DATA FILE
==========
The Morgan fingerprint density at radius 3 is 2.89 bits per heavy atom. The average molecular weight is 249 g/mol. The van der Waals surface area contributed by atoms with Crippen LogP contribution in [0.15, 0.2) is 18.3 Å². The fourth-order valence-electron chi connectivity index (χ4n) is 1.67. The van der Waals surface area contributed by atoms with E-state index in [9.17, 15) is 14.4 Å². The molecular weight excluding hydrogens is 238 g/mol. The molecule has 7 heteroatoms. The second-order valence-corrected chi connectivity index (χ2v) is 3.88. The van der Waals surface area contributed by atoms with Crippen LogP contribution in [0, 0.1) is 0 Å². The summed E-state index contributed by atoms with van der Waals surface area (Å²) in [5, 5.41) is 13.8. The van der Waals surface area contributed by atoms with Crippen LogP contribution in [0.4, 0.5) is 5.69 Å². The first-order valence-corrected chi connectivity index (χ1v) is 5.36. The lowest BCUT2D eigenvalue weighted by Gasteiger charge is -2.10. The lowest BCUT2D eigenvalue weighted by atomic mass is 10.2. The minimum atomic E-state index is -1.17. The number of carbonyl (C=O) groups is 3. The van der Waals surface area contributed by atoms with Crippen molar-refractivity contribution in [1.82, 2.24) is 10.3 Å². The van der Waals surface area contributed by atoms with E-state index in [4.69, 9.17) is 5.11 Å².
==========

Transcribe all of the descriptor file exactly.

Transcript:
The Morgan fingerprint density at radius 3 is 2.89 bits per heavy atom. The average molecular weight is 249 g/mol. The van der Waals surface area contributed by atoms with Crippen LogP contribution in [0.15, 0.2) is 18.3 Å². The fourth-order valence-electron chi connectivity index (χ4n) is 1.67. The van der Waals surface area contributed by atoms with E-state index in [9.17, 15) is 14.4 Å². The molecular weight excluding hydrogens is 238 g/mol. The molecule has 7 heteroatoms. The second-order valence-corrected chi connectivity index (χ2v) is 3.88. The van der Waals surface area contributed by atoms with Crippen LogP contribution in [0, 0.1) is 0 Å². The summed E-state index contributed by atoms with van der Waals surface area (Å²) in [5, 5.41) is 13.8. The van der Waals surface area contributed by atoms with Crippen LogP contribution in [0.4, 0.5) is 5.69 Å². The first-order valence-corrected chi connectivity index (χ1v) is 5.36. The lowest BCUT2D eigenvalue weighted by Gasteiger charge is -2.10. The lowest BCUT2D eigenvalue weighted by atomic mass is 10.2. The minimum atomic E-state index is -1.17. The number of carbonyl (C=O) groups is 3. The van der Waals surface area contributed by atoms with Crippen molar-refractivity contribution in [1.82, 2.24) is 10.3 Å². The van der Waals surface area contributed by atoms with E-state index in [4.69, 9.17) is 5.11 Å².